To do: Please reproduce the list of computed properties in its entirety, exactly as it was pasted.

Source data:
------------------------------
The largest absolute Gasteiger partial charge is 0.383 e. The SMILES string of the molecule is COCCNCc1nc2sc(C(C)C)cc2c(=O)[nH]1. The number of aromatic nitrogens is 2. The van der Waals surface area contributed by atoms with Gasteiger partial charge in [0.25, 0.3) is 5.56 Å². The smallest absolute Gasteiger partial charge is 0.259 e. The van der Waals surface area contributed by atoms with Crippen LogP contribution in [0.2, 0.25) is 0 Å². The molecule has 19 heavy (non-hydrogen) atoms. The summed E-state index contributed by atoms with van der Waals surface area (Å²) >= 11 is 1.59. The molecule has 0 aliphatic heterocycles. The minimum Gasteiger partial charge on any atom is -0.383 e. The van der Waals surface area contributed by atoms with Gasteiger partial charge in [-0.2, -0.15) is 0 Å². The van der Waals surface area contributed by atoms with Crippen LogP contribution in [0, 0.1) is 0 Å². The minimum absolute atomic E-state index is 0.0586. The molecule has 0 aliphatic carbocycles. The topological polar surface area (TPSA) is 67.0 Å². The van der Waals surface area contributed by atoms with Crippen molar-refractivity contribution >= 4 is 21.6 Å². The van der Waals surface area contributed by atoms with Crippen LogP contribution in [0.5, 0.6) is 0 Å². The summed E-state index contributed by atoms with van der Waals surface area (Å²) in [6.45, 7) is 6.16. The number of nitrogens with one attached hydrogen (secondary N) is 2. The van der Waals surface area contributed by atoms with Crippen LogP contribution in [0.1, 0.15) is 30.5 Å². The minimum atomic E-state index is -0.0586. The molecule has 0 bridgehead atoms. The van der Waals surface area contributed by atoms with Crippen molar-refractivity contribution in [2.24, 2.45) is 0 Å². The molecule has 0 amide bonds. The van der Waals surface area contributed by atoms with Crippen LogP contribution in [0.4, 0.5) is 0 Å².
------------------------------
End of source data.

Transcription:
The largest absolute Gasteiger partial charge is 0.383 e. The SMILES string of the molecule is COCCNCc1nc2sc(C(C)C)cc2c(=O)[nH]1. The number of aromatic nitrogens is 2. The van der Waals surface area contributed by atoms with Gasteiger partial charge in [0.25, 0.3) is 5.56 Å². The smallest absolute Gasteiger partial charge is 0.259 e. The van der Waals surface area contributed by atoms with Crippen LogP contribution in [0.2, 0.25) is 0 Å². The molecule has 19 heavy (non-hydrogen) atoms. The summed E-state index contributed by atoms with van der Waals surface area (Å²) >= 11 is 1.59. The molecule has 0 aliphatic heterocycles. The minimum Gasteiger partial charge on any atom is -0.383 e. The van der Waals surface area contributed by atoms with Gasteiger partial charge in [-0.2, -0.15) is 0 Å². The van der Waals surface area contributed by atoms with Crippen LogP contribution in [0, 0.1) is 0 Å². The minimum absolute atomic E-state index is 0.0586. The molecule has 0 aliphatic carbocycles. The topological polar surface area (TPSA) is 67.0 Å². The van der Waals surface area contributed by atoms with Crippen molar-refractivity contribution >= 4 is 21.6 Å². The van der Waals surface area contributed by atoms with Crippen LogP contribution in [0.5, 0.6) is 0 Å². The summed E-state index contributed by atoms with van der Waals surface area (Å²) in [6.45, 7) is 6.16. The number of nitrogens with one attached hydrogen (secondary N) is 2. The van der Waals surface area contributed by atoms with Crippen LogP contribution in [0.1, 0.15) is 30.5 Å². The minimum atomic E-state index is -0.0586. The molecule has 0 bridgehead atoms. The van der Waals surface area contributed by atoms with Crippen molar-refractivity contribution in [2.24, 2.45) is 0 Å². The molecule has 0 amide bonds. The van der Waals surface area contributed by atoms with Crippen LogP contribution in [0.4, 0.5) is 0 Å².